‘Let’s please the boss by choosing a venue that’s just around the corner from his house.’ It’s a common line of thinking, especially within smaller businesses.
Thing is, the Christmas party isn’t really for the big man. It’s for everyone. In particular, it’s for the junior ranks, who spend the year performing mundane tasks for relatively little reward.
The least you can do is spare them a thought at Christmas. So, when booking the venue, think about what’s convenient for the majority of guests and let that guide your choice of location.
Be considerate in your timing, too. If there’s a department with a big end-of-year deadline on a Friday, don’t force them out late on the Thursday night. They’ll be much more fun the following Wednesday.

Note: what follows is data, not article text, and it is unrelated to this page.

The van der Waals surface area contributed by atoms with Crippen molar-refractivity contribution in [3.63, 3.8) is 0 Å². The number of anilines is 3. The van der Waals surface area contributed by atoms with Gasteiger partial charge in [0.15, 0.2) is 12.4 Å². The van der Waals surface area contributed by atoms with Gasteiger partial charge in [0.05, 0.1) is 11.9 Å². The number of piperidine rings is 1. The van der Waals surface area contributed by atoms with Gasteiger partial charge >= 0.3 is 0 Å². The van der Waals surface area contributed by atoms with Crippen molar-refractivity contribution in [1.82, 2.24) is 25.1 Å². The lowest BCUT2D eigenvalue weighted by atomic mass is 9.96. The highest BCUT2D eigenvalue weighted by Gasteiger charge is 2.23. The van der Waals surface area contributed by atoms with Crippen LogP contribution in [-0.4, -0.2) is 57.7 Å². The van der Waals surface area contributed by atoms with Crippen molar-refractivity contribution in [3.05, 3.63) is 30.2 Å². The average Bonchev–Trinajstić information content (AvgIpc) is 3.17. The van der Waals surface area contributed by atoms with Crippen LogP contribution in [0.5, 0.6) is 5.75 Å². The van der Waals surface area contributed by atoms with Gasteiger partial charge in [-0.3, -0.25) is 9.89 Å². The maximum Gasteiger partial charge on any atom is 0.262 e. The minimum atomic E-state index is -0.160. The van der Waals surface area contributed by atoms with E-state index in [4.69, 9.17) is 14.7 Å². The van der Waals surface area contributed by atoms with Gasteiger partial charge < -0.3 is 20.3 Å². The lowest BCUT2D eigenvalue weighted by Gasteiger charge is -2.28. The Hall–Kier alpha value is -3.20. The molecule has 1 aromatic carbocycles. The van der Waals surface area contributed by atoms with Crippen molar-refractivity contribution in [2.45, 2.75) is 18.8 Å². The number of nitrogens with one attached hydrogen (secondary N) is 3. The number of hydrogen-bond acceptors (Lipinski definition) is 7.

VALUE FOR MONEY
Tight budget? You can save on decorations with a shrewd choice of venue.
Rooms with great views need very little dressing. The same goes for spaces with impressive architectural features or a focal point – like an open kitchen or cool cocktail bar. For a vintage party, pick a space from the right era and you could save a packet on theming. By hosting your Roaring 20s party in an art deco venue, all you’ll need to do is set a dress code. Your guests will bring the feathers and pearls to complete the look. Encourage them by setting the scene with a beautiful invitation in black, white and gold.
THEMING & DECOR
Tricky one, impressing both bosses and fellow colleagues. It can be done, though, we promise.
Yes, it’s Christmas, but that doesn’t mean you need to stick to a festive theme. Save that for your living room. Anything branded ‘novelty’ should be avoided like the plague: tacky tinsel just won’t cut it. On the plus side, Kev from HR won’t be able to dress as Santa and ask everyone if they want to see his sack. The answer’s still no, pal.
Keep it simple – you don’t want people to have to spend a fortune on a costume. You’ll only be resented if Sheila on reception ends up having to shell out £80 on an unflattering Wonder Woman dress – by her, and those who have to see it.